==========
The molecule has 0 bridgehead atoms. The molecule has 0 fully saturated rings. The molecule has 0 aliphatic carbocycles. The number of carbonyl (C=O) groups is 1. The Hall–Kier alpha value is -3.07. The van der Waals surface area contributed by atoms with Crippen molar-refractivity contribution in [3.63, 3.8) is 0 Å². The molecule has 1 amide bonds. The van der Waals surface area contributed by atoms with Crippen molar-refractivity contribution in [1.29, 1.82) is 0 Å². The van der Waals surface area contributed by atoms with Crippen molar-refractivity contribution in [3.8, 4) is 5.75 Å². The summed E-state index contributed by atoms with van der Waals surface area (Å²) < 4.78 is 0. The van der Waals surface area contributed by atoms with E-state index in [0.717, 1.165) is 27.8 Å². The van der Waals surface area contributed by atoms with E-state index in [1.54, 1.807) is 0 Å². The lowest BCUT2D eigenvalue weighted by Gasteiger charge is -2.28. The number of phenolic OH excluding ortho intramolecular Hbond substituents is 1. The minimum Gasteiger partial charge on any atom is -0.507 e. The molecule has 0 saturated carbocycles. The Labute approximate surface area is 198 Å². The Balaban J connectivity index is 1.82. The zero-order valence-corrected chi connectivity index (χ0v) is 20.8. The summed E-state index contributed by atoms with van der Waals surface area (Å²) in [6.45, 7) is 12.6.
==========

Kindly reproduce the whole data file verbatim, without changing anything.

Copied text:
The molecule has 0 bridgehead atoms. The molecule has 0 fully saturated rings. The molecule has 0 aliphatic carbocycles. The number of carbonyl (C=O) groups is 1. The Hall–Kier alpha value is -3.07. The van der Waals surface area contributed by atoms with Crippen molar-refractivity contribution in [3.63, 3.8) is 0 Å². The molecule has 1 amide bonds. The van der Waals surface area contributed by atoms with Crippen molar-refractivity contribution in [1.29, 1.82) is 0 Å². The van der Waals surface area contributed by atoms with Crippen molar-refractivity contribution in [3.8, 4) is 5.75 Å². The summed E-state index contributed by atoms with van der Waals surface area (Å²) < 4.78 is 0. The van der Waals surface area contributed by atoms with E-state index in [0.717, 1.165) is 27.8 Å². The van der Waals surface area contributed by atoms with E-state index in [1.54, 1.807) is 0 Å². The lowest BCUT2D eigenvalue weighted by Gasteiger charge is -2.28. The number of phenolic OH excluding ortho intramolecular Hbond substituents is 1. The minimum Gasteiger partial charge on any atom is -0.507 e. The molecule has 0 saturated carbocycles. The Labute approximate surface area is 198 Å². The Balaban J connectivity index is 1.82. The zero-order valence-corrected chi connectivity index (χ0v) is 20.8. The summed E-state index contributed by atoms with van der Waals surface area (Å²) in [6.45, 7) is 12.6.